Studies show that the information released on clients using health insurance goes through at least 14 hands when insurance forms are submitted. Insurance companies, as well as their contracted outside review agencies, have recently been requesting additional data on clients. These review companies are requiring not only diagnoses, but extensive personal information about the client as part of their review process to justify coverage.

This means that now a client's personal and sensitive information may be released to more than one outside entity. Additionally, with the upcoming changes to Obamacare ( which exposed clients' medical information to many outside entities), it is possible that even more insurance companies or review groups in other states could gain access to this data, as well.

Avoiding This Risk

There is a way to avoid this potential risk. By keeping all client information only in our office, we can protect and safeguard personal and clinical information from being released. Under the HIPAA laws and regulations, we are able to ensure the client's privacy, from outside sources - including attorneys, courts, employers, life insurance companies or governmental agencies.
As I said, if a client decides to use insurance benefits to cover their counseling sessions, very personal or clinical information is released to outside insurance companies and governmental agencies, and becomes out of our control. Once released, neither the client nor our office can protect this kind of sensitive information, and the safeguards of HIPAA are lost, as well.
This decision to use, or not to use, insurance benefits rests firmly in the hands of each of our clients.

Sometimes Insurance Claims Are Denied

Insurance companies that cover mental health counseling require a certain level of diagnosis in order for the client to be eligible for payment or reimbursement. Some diagnoses will not qualify for this benefit- for example, relationship counseling, marriage and family counseling, parenting counseling, and so on. If diagnoses like these and many others are used, your provider may deny payment.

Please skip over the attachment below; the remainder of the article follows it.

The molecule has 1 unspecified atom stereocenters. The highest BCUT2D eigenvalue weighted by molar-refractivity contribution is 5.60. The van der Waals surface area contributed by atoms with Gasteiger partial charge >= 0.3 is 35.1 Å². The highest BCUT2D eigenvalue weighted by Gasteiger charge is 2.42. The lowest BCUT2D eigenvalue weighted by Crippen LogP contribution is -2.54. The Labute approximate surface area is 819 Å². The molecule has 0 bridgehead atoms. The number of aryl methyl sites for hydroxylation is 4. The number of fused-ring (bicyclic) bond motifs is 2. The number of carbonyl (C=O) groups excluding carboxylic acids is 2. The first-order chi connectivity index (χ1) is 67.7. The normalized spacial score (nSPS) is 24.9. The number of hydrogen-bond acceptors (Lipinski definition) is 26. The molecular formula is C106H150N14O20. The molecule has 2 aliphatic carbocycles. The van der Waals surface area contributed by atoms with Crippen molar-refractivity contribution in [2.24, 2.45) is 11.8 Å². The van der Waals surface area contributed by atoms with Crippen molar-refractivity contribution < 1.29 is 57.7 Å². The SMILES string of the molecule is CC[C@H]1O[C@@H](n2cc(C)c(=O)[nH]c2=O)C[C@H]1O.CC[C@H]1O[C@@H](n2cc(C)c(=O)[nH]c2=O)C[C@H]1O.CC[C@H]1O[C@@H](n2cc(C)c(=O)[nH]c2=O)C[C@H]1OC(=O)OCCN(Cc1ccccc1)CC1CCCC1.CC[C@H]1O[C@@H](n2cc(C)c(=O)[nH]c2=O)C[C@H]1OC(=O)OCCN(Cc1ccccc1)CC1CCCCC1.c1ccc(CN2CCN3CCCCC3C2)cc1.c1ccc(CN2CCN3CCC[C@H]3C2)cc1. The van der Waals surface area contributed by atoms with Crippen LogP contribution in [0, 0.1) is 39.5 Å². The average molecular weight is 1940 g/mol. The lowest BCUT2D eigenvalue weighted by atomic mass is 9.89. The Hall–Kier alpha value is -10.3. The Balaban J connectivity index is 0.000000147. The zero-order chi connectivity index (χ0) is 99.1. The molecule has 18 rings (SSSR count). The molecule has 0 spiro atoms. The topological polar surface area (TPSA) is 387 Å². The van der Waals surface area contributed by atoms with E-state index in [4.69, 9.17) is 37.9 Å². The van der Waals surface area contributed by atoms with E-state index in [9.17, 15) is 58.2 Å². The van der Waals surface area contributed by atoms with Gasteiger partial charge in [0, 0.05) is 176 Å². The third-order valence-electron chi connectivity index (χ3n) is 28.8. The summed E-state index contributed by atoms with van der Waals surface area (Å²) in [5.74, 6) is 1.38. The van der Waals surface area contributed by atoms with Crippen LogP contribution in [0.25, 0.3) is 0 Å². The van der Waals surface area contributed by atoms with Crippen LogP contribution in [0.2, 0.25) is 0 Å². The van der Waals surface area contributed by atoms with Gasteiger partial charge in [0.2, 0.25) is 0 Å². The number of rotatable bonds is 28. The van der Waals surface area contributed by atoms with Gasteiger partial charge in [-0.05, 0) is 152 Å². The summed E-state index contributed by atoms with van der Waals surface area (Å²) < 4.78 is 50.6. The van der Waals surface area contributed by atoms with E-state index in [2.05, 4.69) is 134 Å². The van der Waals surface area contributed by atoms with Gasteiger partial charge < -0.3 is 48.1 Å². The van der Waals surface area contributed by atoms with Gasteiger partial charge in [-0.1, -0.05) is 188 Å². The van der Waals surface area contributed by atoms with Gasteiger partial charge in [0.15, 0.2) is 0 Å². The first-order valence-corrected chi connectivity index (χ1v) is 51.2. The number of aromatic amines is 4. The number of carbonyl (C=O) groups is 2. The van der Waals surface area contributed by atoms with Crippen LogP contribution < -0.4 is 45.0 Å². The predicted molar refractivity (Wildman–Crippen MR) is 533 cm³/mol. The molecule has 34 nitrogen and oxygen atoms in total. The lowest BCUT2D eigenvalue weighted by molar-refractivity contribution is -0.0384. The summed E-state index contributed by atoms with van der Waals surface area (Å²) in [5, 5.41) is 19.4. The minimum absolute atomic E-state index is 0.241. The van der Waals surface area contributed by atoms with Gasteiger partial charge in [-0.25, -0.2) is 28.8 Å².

Can't your therapist modify your diagnosis to make you eligible for insurance reimbursement? It is both unethical and illegal for a therapist to craft the diagnosis for the purpose of assisting a client with insurance eligibility. The therapist must precisely reflect the symptoms or disorder in making the diagnosis with no other factors considered. Most clients are unaware of these important factors.

Your therapist will be able to advise you after one or two sessions if he or she believes that your insurance provider will cover your care here.

Our Commitment To You

With the significant and dramatic changes in healthcare legislation, we believe it is our responsibility and commitment to ethical integrity and practice to make our clients aware of this increased risk and loss of privacy. We certainly do not want the professional help we provide to cause potential future problems for those we serve- we are here to resolve problems, not cause them.

With this in mind, if any client wishes to utilize healthcare insurance, we will be very happy to verify coverage and assist in submitting insurance claim forms with the client's authorization.

It's Your Choice. It's Your Privacy.

What we have provided for you here is intended to bring all things into the light so you can "count the cost" and weigh the benefits and the risks.

Because this information is so important and can have such far reaching implications for you, we suggest that you reread it and then give it much thought before making your final decision on using your health insurance to cover your care with us.

Then, if you have any questions at all, please feel free to discuss them with our front-office staff and with your therapist.

Links & Resources